Maybe you think he is too old.

If I have scripts for him, I will invite him. In fact, nobody is too old for my production. The truth is that if I were his son, I will encourage him to take special roles; not jumping from one location to the other at his age.

As a prince, what was the reaction of your family when you decided to go into acting?

My father used to say, 'Jide, as a prince, you are not supposed to entertain people; they are supposed to entertain you.' But this is a matter of interest. Although I am not supposed to do it as a prince, it is something I love doing. And and I am not regretting it.

How did you discover your acting talent?

I used to take part in drama productions when I was a student. Whatever we rehearsed in school, I would bring it home and teach my peers. It was one Dele Toyinbo, one of our tenants then, who discovered me. He used to be a member of Ifelodun theatre group. When they wanted to do the production of a film called Makanjuola. He invited me to their rehearsal and they did auditioning for about seven of us in the same age bracket and I won the role. That was how I started acting in 1964.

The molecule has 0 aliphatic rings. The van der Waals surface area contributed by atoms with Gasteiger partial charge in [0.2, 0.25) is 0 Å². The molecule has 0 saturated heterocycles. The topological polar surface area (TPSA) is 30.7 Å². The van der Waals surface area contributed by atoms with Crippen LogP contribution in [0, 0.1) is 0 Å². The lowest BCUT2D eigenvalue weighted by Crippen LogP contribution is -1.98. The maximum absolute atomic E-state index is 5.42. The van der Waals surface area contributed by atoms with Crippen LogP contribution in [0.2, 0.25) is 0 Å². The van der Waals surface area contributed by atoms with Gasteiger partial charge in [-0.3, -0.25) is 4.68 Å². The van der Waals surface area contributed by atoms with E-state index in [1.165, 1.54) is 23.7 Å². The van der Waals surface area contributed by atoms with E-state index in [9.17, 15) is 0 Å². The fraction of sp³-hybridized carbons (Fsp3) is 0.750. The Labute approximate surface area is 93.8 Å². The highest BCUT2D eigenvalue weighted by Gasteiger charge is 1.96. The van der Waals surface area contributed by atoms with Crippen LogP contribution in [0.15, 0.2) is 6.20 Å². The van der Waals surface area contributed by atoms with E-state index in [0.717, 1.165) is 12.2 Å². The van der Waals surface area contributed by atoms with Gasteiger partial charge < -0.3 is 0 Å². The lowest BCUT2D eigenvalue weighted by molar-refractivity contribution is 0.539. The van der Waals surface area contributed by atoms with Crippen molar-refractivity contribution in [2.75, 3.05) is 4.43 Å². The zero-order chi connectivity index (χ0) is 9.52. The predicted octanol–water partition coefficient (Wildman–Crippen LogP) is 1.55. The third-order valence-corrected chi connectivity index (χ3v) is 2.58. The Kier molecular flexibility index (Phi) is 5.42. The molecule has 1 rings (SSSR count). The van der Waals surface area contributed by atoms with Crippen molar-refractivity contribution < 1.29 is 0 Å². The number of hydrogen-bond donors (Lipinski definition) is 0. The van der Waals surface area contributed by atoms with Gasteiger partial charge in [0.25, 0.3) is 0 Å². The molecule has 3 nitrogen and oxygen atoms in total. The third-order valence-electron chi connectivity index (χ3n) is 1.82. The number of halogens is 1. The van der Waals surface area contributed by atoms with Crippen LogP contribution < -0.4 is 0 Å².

Didn't your parents fear that acting might disturb your education?

It is normal to show such concern. But I tried my best not to disappoint them too much, because I didn't get to the level they wanted me to attain in terms of education. I tried to convince them that I could combine the two. But you see, the good thing about it is that in 1972 when I eventually formed my own group, my father was in the hall together with the former Federal Commissioner for Works, Alhaji Femi Okunnu. It was Okunnu that later called me and encouraged me to further my education. In fact, he was the one that made efforts to make me go back to Yabatech.